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|30th March 2017, 12:12||#1|
Join Date: Apr 2016
Thanked: 2,838 Times
Hero Honda Passion with parallel hub-centre steering
Thanks to Anand Singh for sending information about his creation. Heartfelt gratitude for sharing it with other enthusiasts!
It all started with a college project of an Engineering college. Anand has done his post-graduation as well and has a workshop in Allahabad where he's been modifying bikes for past 3 years. The idea was to have a radical front suspension for a motorcycle and after some research, hub-centre steering was decided. Managing to hide itself since 1910 this design has appeared in some modified bikes and mass production motorcycle too over the years. There have been attempts at making an Indian bike with the same setup over the years, one of them was on Team-BHP! (Related thread)
Anand's bike is a café racer with an unusual headlight position and has been tested for over 2,500 kilometres. The structure has withstood strongly through on road and off road conditions. The base bike used is Hero Honda Passion, 2001 model. Mileage of the bike now is around 50 km/l.
What is hub-centre steering system?
Hub-centre steering is basically an alternative to the conventional motorcycle fork system. In fork system, the steering, suspension and braking characteristics are interrelated. In hub-centre steering, all the three elements are completely independent. This completely eliminates the nose dives even during hard braking, and the suspension is unaffected.
The system essentially uses an arm or arms which are arranged in some form of a parallelogram which helps in maintaining the steering geometry. Though one of the major complains in this system is usually the steering feel. The rods and linkages tend to give a vague steering feel in accordance with the handle movement.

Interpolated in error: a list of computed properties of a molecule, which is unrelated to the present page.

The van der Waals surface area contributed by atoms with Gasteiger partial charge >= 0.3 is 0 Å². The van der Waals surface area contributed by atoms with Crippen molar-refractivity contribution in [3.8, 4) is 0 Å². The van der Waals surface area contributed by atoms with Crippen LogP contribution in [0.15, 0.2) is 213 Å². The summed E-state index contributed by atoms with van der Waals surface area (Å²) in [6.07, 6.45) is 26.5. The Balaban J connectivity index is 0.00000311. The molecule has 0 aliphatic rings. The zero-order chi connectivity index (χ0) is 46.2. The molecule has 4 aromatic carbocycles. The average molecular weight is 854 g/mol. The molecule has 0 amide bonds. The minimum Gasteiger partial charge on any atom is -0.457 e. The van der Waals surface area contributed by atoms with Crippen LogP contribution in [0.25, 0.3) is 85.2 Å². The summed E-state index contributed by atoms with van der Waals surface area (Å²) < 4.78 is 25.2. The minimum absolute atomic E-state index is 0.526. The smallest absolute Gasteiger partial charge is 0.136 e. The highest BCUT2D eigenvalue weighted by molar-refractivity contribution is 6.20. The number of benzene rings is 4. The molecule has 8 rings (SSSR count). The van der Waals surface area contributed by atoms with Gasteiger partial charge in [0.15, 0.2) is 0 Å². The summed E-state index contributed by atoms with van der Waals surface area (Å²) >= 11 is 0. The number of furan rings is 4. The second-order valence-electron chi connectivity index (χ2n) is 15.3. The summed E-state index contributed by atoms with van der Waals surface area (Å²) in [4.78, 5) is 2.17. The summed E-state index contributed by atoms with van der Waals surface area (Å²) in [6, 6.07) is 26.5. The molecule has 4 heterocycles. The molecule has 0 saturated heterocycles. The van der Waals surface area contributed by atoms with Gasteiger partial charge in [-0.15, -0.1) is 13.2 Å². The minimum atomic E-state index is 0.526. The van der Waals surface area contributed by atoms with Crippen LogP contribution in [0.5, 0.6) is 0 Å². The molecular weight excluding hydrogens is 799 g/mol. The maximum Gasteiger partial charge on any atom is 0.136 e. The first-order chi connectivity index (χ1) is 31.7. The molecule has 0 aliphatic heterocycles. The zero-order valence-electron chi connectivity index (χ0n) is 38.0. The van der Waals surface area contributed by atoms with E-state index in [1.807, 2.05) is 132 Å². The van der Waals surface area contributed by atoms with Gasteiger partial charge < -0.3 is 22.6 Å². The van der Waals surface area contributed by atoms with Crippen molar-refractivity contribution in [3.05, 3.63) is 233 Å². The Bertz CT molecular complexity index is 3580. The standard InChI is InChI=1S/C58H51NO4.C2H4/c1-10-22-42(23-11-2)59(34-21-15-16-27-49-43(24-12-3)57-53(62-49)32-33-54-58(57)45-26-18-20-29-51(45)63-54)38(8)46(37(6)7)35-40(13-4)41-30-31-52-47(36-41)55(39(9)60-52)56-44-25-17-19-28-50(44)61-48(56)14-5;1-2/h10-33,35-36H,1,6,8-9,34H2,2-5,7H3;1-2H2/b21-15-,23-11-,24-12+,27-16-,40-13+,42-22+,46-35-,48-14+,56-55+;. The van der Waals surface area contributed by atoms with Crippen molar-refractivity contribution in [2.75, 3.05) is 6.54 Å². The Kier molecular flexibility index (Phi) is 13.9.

Currently, Bimota's Tesi 3D and the Vyrus 984C3 2V and the 985C3 4V are the only production motorcycles using hub-center steering systems, however Italjet also use hub-center steering on their top of the range scooters.
Coming to Anand's work, he has modified the front to house a parallel hub centre steering. The system has a side front mono suspension which consumes the load generated by vertical movement of the front wheel. The load on the front wheel is transmitted via a pro link mounted on the swingarm. This pro link has been pivoted on an omega plate which are generally used to reinforce the stock chassis of the bike.
The front wheel has two hubs fitted in a box position. The outer hub rotates on vertical bearings which allows the wheel to move front and back. The inner hub provides the mounting for different sets of bearing which allows the steering of the vehicle. The inner hub is connected by an A frame which also allows the steering linkage. To provide extra support a super structure has been added below to the front swing arm. Rake and trail of the bike are adjustable by pitching the threads of the quadrilateral tie rods. This is quite difficult to do on a standard fork motorcycle.
The bike has a natural anti-dive tendency so the rider is stable during extreme braking. The amount of anti-dive varies by adjusting the pro link system. The bike doesn't nose dive or lift under braking and acceleration. Turning radius of the bike though is pretty large.
Here are a few pictures of the Hero Honda Passion:
Talking about the bikes around the world who have incorporated the hub-centre steering system, there have been quite a few:
• One of the interesting ones that I came across was by the man who animated the toxic storm scene in the movie “Mad Max 4: Fury Road”. Self-taught engineer Ray Van Steenwyk's company recently patented a prototype of an air-cooled Ducati 900 SS which uses hub-centre steering system. The bike is called the Motoinno TS3. Motoinno stands for their branding company (Motorcycle Innovation) and TS3 for Triangulated Steering and Suspension System (Click here to read more).
• A heavily reworked crashed second generation Aprilia RSV 1000 R (Click here to read more).
• Jack Difazio was a bike builder living in England who specialized in hub center steering.
Bernard Mont spent 7 years creating this Ducati TT3 DIFAZIO 900 SS as a tribute to the late bike builder (Click here to read more).
|4th April 2017, 13:39||#2|
Join Date: Feb 2004
Thanked: 23,085 Times
Re: Hero Honda Passion with parallel hub-centre steering
Very cool, though wish there were more pictures of the front of the bike!
Ganesh Kakade had the following questions on our Facebook post:
1. How much weight you have added ?Also, there's one of these in India:
Vyrus in India (A Vyrus in India!)
|The following BHPian Thanks Rehaan for this useful post:|
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